May Writers’ Group Exposed

The first person to add a comment to my post on the May Writers’ Group pointed out the similarity between the fulsome solicitations writers have been receiving from this supposedly brand-new agency, and the equally smarmy solicitations sent out by Michele Glance Rooney, a fee-charging, track recordless literary agent featured on Writer Beware’s Thumbs Down Agency List and in several entries on this blog.

Given the name of the mysterious agency’s equally mysterious owner, Shelly May (Michele Rooney has used the nickname Shelly in some of her solicitations), and the agency’s Michigan address, which isn’t present on its website or in its solicitations, but is revealed to writers who respond to its email (Michele Rooney is a Michigan resident), it seemed like a reasonable guess.

Turns out it’s more than that.

On a tip from a helpful Writer Beware reader, I visited the Business Name Search page of the Oakland County, Michigan government website, and plugged “May Writers Group” into the Business Name box. I clicked on the resulting link, and here’s what came up:

Business Name/Address:

File Date: 06/15/2007

Expires On: 06/14/2012

Oakland County File Number: 200704543

Type: Assumed Name

First Name: ROONEY
Last Name: MICHELE

There you have it.

This is the first time we know of that Ms. Rooney has used an actual alias. It’s not, however, the first time she has changed the name of her business. If you plug her name into the Owner Name box on the search page, a whole slew of registered businesses comes up:

– CREATIVE CONCEPTS LITERARY AGE (File Date: 02/02/1998. End Date: 02/02/2003)
– CREATIVE EDITING SVC (File Date: 07/02/1998. End Date: 07/01/2003)
– CREATIVE LITERARY AGENCY (File Date: 12/03/1998. End Date: 12/02/2003)
– MAY WRITERS GROUP (File Date: 06/15/2007. End Date: 06/14/2012)
– SIMPLY NONFICTION (File Date: 11/12/2004. End Date: 11/11/2009)

Missing from this roster is the Michele Glance Rooney Literary Agency, which is the name most often associated with the complaints we’ve received over the past couple of years, and, interestingly, the only one apart from May Writers’ Group to have a website.

If anyone is wondering how agents make it onto WB’s Thumbs Down list…well, this is a good demonstration. I’m off to update the list. Again.


  1. Good afternoon. I’m in Michigan and I’m trying to locate a legitimate literary agent to publish a book… a work of fiction, but it isn’t science fiction or fantast… and I stumbled across this blog. I’m completely lost and any advice you could give would be infinitely appreciated.

  2. Michele Rooney contacted me today. I immediately smelled something sour since I’d never submitted to this agent. I googled her name and your blog came up. Then I checked P&E. Thanks for passing on the info.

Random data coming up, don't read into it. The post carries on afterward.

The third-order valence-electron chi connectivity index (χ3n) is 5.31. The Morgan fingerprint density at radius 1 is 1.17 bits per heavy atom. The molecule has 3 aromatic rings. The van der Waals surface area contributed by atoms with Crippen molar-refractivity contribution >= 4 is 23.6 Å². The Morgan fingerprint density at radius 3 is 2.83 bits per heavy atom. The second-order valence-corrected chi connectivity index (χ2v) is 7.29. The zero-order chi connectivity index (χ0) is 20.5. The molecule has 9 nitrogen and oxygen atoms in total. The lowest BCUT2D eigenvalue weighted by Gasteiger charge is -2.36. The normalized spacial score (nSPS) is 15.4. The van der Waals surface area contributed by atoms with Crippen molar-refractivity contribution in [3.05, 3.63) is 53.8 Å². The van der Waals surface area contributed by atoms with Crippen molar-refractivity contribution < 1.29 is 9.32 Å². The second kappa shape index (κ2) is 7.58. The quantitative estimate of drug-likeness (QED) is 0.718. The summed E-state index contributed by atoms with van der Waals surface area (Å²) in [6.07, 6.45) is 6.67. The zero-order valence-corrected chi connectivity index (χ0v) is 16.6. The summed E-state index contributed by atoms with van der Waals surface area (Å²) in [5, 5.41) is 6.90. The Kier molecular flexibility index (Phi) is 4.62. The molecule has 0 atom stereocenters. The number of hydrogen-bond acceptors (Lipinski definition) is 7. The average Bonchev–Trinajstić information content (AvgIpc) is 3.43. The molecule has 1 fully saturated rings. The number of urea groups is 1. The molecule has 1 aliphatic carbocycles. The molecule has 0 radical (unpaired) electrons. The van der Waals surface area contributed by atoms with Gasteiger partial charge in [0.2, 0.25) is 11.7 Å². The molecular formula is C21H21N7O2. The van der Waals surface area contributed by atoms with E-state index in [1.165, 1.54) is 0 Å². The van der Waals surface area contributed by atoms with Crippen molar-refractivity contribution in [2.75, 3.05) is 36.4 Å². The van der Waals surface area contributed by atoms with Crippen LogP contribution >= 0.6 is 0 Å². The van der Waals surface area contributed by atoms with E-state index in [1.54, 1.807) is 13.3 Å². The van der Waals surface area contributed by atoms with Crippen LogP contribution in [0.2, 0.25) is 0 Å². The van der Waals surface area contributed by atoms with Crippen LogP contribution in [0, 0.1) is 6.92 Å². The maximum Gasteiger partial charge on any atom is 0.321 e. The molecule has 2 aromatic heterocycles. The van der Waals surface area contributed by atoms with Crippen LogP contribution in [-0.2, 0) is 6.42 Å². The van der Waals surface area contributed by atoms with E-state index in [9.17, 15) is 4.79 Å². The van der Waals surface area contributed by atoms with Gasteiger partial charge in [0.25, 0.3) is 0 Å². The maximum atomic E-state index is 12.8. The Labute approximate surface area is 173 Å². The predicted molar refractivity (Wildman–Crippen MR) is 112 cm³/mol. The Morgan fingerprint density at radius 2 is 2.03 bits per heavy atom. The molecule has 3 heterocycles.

3. Thank you for the advice folks! This morning I drop from bed at 5 in the morning(HAWAII) to find an agent, it wasn’t very pleasant!
    A few days ago, I email a query letter to the SCREENPLAY AGENCY,WLA and another 5 names connected. I got an answer today, with ms.SHERRY name on it!
    I got really happy with it! However, caution is good , specially after you work so hard to get a decent piece of script!
    She request me to send her my screenplay on line. I start to look around and saw your post about these crooks. I really appreciate
    your light! Thanks, as we said over here in Hawaii, Mahalo!

  4. I just ran across a method which we can use to get back at one of the worst scammer agencies out there, and thought I would share.

    As you know Writers’ Literary Agency and its many aliases is listed on your top scammer list. Well I just discovered that they bid a ridiculous amount of money to advertise on google ($5 per click). So I suggest we all go over to google and click their ad for them.

    Here is how you find it, go to google and search for “agent query” (without the quotes) These are the keywords which they purchased. You will see their ad on the right-hand side of the screen. Go ahead and click it a few times. It’s fun.

    Their ad has the title “Expanding Literary Agency”

    And remember, every time you click it, it costs them $5.


  5. No one said that using or registering the new business name was illegal. What was pointed out is that Rooney is trying to hide her involvement because her other efforts have drawn fire for her business practices.

  6. Good job unearthing the info, but just for your audience’s info–it is easy to register a business name, and there is nothing illegal about this. When an individual (solo practitioner) does it, it is technically called a “fictitious” name–no negative implications intended. But obviously this legal option is something that eases a potential flim-flammer’s business.

  7. This is a great example of the power of the Internet.

    I echo Richard White’s kudos to the anonymous tipster! Way to go!

  8. Woo hoo! Let’s hear it for the good guys!

    And a big thanks to the tipster. That’s what I love to see, people looking out for each other.

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JULY 16, 2007

Agent Spam: May Writers’ Group

JULY 23, 2007

Again, First Chapters Competition: This Time With Love